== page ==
“Our team tries to find them support levels after they have been released.”

In Los Angeles County, hundreds of thousands of people have previous convictions eligible for expungement. The Los Angeles County Public Defender’s office estimates more than 200,000 people have cannabis-related offenses that are eligible for expungement or reduction alone.

That’s because of voter approved Proposition 64, which reduced criminal penalties for specific marijuana offenses for adults and juveniles, and permits resentencing and sealing of convictions related to possession, sales and consumption.

Other voter approved measures, including Proposition 47 in 2014, and Proposition 36, open similar doors for case dismissals for certain non-violent offenses.

Los Angeles County Head Deputy Public Defender Marcus Huntley said most of the 20 expungement cases in the day’s docket dealt with misdemeanors.

Huntley said many folks have records for crimes such as trespassing to get cell phones charged, or finding cover to sleep in safer places.

“We present chances to give them room to reform and new opportunities in life,” said Huntley. “We are able to get them services they may not [be aware of] or know.”

Huntley said last quarter the mobile expungement unit assisted 300 folks interested to file court requests to either reduce crimes from felonies to misdemeanors, or to qualify for diversion.

These reductions enable people with prior records to apply and be considered for jobs, apply for housing, get driver’s licenses, restore their right to vote, and for college financial aid.

Also in the mix is legislation in effect since July of 2023 stemming from SB 731. That relatively new law allows judges to grant expungements at their discretion to individuals who are not in probation or parole, have no warrants, are not registered as sex offenders or have pending cases.

Before SB 731 was enacted, “if you had a strike, or if you went to prison, or if you failed on probation, you couldn’t get your record expunged,” said LA County Public Defender George Turner Jr.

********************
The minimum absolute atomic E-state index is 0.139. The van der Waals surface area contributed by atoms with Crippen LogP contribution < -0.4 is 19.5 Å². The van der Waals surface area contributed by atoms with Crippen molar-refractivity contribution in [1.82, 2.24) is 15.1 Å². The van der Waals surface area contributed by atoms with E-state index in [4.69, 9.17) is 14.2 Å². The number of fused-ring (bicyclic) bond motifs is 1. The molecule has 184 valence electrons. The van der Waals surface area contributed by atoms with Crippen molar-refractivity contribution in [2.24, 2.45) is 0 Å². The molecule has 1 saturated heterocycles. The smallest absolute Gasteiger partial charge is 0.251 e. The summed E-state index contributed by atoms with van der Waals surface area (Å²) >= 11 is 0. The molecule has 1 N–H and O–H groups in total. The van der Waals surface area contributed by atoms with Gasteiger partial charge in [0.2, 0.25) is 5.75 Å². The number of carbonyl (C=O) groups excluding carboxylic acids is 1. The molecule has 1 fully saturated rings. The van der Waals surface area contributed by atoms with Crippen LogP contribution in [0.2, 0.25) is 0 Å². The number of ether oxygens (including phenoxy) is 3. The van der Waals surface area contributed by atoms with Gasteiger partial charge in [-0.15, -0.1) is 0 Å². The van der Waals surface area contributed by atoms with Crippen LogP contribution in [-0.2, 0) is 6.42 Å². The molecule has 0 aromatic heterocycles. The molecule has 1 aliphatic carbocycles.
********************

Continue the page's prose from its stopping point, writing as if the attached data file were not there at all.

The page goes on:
SB 731 also requires the state’s Department of Justice to expunge misdemeanors or low-level felonies seven years old or older, and from individuals who have successfully completed probation and have not picked up anything new.

However, the law did not give the Department of Justice money to process automatic expungements, and the agency does not have resources to make good on hundreds of thousands of cases eligible for relief, said Turner Jr.

Turner Jr., who is running for Los Angeles County Superior Court Judge Seat 39, said he has never filed a criminal case, and there are several options prosecutors should consider on misdemeanors to improve the offenders’ “quality of life,” particularly on cases eligible for record sealing, to avoid involving the courts.

But for many, when you’re living on the street, navigating the various hoops to achieve expungement simply falls down the list. Johnson was one of about 40 people who arrived at the ReFresh Spot on that particular April morning. But many of the about people who made their way to the ReFresh Spot had in mind to find service providers able to get them housed.

Myeshia Brown was one of them.

Brown said she lost her rented apartment in 2013, regained a unit before the pandemic, but now is homeless again. 

Social service agencies and others ready to assist navigating LA’s complicated web of homeless and other social services. (Alfredo Santana)

She has no criminal record, and stopped by to speak with two representatives from The Salvation Army. They had water bottles and two laptops set on a table at the curb, and tried to link her to an agency running tiny home near Highland Park.

Brown, a real estate agent, said she was displaced after her former landlord sold a multi-apartment building in Los Angeles, and the new owners evicted her along with dozens of tenants.

“I’ve been here to sign up for the waiting list, but there have been no matches” to permanent housing, said Brown before heading to speak with other services providers. “I get my mail at different shelters.”

Even without a record, a missed letter can be the difference between accessing services, or remaining in a byzantine purgatory where one qualifies for public assistance that you cannot access because the right form wasn’t submitted in the right way at the right time.